Green Roof Strategy

Many cities have already developed successful Green Roof strategies. Depending on local needs and resources, different emphasis has been put on the 3 modules “Regulations”, “Initiatives” and “Public Relations and Education”. The practical insights gained from these strategies can be found in the “Municipal Case Studies” section.

Experience has shown that it is advisable to establish the position of a municipal Green Roof manager who will coordinate the Green Roof strategy. This is particularly important because regulations, incentives and public relation activities are handled by different municipal departments. Even the best Green Roof strategy might fail if staffing requirements have not been developed sufficiently. The Green Roof manager also serves as a first point of contact for public enquiries. Other responsibilities carried by the manager include internal training for the various departments, political body reporting, and incorporating the Green Roof policy in the municipal climate protection and climate change adaption strategies. The aim should be to create an optimally developed Green Roof strategy which is firmly anchored in the political and administrative bodies and which pairs the “Green Roof Policy Toolkit” to the municipal resources. We have compiled the most important steps to reach this target.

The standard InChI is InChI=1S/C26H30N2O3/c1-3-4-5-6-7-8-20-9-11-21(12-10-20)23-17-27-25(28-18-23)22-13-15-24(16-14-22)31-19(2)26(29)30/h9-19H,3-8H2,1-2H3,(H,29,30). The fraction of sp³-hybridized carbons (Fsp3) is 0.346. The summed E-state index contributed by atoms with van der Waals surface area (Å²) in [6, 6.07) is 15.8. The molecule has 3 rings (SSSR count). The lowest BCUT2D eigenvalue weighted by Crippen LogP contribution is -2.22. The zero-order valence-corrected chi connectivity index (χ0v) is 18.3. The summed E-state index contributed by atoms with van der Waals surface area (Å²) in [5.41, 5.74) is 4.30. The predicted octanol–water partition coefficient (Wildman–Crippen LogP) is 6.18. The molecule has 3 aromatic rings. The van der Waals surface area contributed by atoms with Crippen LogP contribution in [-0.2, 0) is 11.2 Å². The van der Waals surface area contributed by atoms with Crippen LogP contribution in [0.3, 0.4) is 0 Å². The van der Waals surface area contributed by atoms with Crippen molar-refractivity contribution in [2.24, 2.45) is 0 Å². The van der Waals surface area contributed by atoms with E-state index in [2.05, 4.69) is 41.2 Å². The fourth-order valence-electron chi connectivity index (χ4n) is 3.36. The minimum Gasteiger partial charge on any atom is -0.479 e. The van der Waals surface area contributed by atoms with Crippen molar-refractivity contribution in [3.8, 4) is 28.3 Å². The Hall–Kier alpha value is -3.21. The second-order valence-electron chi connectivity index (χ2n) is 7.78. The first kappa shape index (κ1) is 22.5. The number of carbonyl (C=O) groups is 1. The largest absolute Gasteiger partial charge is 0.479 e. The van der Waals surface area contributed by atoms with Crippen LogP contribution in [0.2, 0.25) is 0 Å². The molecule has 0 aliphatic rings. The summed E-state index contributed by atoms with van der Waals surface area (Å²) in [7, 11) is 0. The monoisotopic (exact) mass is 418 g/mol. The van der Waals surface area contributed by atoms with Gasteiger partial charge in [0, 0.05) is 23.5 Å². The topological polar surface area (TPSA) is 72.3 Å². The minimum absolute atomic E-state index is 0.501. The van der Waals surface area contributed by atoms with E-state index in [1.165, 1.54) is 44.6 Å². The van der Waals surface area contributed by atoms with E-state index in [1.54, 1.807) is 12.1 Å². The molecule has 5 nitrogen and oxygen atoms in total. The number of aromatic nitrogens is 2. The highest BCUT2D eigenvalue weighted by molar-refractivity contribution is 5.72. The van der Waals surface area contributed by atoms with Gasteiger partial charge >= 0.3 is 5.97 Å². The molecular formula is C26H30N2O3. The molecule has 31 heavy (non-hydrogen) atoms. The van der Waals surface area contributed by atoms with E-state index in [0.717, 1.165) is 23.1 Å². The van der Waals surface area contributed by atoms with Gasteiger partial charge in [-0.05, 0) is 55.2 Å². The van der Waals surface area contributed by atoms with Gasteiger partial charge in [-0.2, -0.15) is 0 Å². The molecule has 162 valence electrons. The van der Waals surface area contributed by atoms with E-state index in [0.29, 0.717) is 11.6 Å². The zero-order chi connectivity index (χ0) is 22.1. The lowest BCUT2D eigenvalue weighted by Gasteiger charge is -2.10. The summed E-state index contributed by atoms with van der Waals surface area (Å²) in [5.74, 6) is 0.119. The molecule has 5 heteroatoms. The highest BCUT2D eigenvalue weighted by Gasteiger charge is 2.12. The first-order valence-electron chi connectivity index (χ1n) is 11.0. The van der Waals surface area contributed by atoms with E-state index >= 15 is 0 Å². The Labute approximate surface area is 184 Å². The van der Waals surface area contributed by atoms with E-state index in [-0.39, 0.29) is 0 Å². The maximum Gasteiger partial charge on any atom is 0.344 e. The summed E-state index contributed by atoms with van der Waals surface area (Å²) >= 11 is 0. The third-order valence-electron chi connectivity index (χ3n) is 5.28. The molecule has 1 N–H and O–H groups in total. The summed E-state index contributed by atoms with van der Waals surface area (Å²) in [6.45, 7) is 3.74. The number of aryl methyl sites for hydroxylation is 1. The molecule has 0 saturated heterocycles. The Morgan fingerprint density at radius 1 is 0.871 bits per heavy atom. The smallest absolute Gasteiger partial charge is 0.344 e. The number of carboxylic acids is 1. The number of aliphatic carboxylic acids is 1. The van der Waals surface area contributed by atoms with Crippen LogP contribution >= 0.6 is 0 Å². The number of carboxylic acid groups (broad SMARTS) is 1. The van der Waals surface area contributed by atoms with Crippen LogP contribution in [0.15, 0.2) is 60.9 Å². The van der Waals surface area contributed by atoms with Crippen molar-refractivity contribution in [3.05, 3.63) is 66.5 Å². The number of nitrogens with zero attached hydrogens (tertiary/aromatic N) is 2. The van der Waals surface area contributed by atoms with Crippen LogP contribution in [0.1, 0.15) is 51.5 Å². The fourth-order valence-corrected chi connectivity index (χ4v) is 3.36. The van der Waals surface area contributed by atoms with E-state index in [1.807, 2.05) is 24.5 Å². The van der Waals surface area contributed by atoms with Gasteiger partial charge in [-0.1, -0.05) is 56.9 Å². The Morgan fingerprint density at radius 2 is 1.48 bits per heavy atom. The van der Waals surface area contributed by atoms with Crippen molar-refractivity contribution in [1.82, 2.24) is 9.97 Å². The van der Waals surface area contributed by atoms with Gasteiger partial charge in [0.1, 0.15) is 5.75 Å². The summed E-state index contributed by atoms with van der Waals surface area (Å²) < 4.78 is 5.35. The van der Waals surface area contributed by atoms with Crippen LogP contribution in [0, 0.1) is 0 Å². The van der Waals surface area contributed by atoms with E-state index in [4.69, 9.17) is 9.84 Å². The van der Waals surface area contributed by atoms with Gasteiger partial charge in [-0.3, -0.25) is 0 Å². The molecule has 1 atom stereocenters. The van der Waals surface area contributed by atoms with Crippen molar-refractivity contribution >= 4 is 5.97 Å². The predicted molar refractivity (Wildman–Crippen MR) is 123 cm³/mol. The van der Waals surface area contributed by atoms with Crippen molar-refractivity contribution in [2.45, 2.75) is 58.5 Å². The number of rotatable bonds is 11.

Development of a Green Roof Strategy

Step 1: Kick-Off-Meeting - Motivation for the Green Roof Strategy

A “round table” with representatives from the various municipal departments (e.g. Building and Urban Development Department, Garden Department, Nature Conservation and Environmental Department, Storm water and Tax Department, Business Development Department and Public Relations Department) and the city council is a good starting point. The Kick-Off-Meeting should provide information about the basic principles of Green Roof technology and demonstrate the potential of Green Roofs in improving the urban environment. The following questions should be discussed so that the Green Roof strategy can be adapted to local conditions:

Result: Clarification of the Green Roof strategy; creation of a road map for the development and implementation of a municipal Green Roof strategy; creation of a network for information exchange.